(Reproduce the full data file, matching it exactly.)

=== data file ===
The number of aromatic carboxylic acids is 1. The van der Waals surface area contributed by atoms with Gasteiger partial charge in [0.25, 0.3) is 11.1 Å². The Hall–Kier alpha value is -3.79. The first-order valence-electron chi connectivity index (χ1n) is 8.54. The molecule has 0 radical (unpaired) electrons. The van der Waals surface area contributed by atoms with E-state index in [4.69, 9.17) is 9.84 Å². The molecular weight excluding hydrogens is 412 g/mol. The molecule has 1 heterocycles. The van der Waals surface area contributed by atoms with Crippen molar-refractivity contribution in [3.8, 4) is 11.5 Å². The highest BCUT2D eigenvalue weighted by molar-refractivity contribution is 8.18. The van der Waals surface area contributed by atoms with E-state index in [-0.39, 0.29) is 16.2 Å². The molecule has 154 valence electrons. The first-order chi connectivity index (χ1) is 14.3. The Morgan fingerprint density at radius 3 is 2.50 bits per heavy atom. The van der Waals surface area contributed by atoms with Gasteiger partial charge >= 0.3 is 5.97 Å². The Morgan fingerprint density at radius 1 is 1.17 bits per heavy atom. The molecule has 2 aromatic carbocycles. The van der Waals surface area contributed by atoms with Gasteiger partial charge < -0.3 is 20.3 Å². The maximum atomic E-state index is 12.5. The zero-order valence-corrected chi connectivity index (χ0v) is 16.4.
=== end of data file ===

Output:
The number of aromatic carboxylic acids is 1. The van der Waals surface area contributed by atoms with Gasteiger partial charge in [0.25, 0.3) is 11.1 Å². The Hall–Kier alpha value is -3.79. The first-order valence-electron chi connectivity index (χ1n) is 8.54. The molecule has 0 radical (unpaired) electrons. The van der Waals surface area contributed by atoms with E-state index in [4.69, 9.17) is 9.84 Å². The molecular weight excluding hydrogens is 412 g/mol. The molecule has 1 heterocycles. The van der Waals surface area contributed by atoms with Crippen molar-refractivity contribution in [3.8, 4) is 11.5 Å². The highest BCUT2D eigenvalue weighted by molar-refractivity contribution is 8.18. The van der Waals surface area contributed by atoms with E-state index in [-0.39, 0.29) is 16.2 Å². The molecule has 154 valence electrons. The first-order chi connectivity index (χ1) is 14.3. The Morgan fingerprint density at radius 3 is 2.50 bits per heavy atom. The van der Waals surface area contributed by atoms with Gasteiger partial charge >= 0.3 is 5.97 Å². The Morgan fingerprint density at radius 1 is 1.17 bits per heavy atom. The molecule has 2 aromatic carbocycles. The van der Waals surface area contributed by atoms with Gasteiger partial charge < -0.3 is 20.3 Å². The maximum atomic E-state index is 12.5. The zero-order valence-corrected chi connectivity index (χ0v) is 16.4.